Many engineers have wives that work at home and it doesn’t occur to them that there are women who might wish to continue working, even if they are working right next to a woman who is obviously career oriented. To me, it can be a very paternalistic environment to work in; although, I do think there is a kind of family friendliness as I feel my co-workers are very family oriented and value stable families.

In the large company I work at now (in the Fortune 500), there are many women who have flexible work situations; my co-worker, for example, frequently works from home while a sitter or her mother cares for her young child. At my last job, too, which was a very small company, there were mothers who had created flexible but very technical roles. However, I can count on one hand the number of women who were truly in leadership roles in any company I worked for for the past 20 years.


Maternity policies are probably generally worse at small and new companies. A lot of structure is created only after experiencing a need.

Be interesting to compare to other industries. I’d really not be surprised if half of mother’s stop working or change fields overall. Without that comparison I have to be a bit skeptical of any explanations.

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Many women said that it wasn’t motherhood alone that did in their careers. Rather, it was the lack of flexible work arrangements, the unsupportive work environment, or a salary that was inadequate to pay for childcare.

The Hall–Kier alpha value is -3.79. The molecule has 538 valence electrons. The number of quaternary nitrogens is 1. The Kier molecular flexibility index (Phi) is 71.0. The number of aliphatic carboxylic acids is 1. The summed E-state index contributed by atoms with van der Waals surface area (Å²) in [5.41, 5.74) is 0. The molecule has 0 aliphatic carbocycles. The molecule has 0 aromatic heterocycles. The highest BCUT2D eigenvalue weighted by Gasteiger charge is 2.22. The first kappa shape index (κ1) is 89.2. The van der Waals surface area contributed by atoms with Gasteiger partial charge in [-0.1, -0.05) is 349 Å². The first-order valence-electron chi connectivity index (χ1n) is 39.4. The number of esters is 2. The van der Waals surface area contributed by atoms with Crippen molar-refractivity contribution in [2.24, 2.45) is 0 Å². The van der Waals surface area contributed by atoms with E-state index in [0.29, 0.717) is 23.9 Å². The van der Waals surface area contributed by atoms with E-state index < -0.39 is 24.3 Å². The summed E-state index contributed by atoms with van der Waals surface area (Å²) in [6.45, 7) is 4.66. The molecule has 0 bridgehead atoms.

I’m a man, and this is part of why I’ve been out of work for a while.

My wife works as a schoolteacher. I know, it’s a stereotypical “woman’s job”, but she has a relatively flexible schedule, is off of school at roughly the same time as the kids, and so on. She makes right at median U.S. household income. I made considerably less. My paycheck was going toward health insurance, Medicare, Social Security, daycare, and anything left over went in my gas tank. And because of the “traditional values” of our society, people expect you to do whatever it takes to make up for her income, instead of letting her continue to work, my job was demanding all kinds of time of me, and because I’m a man, my conservative boss would look at me like I’d grown a second head if I said I had to go pick up my kids from daycare. In the end, it was a no-brainer, really.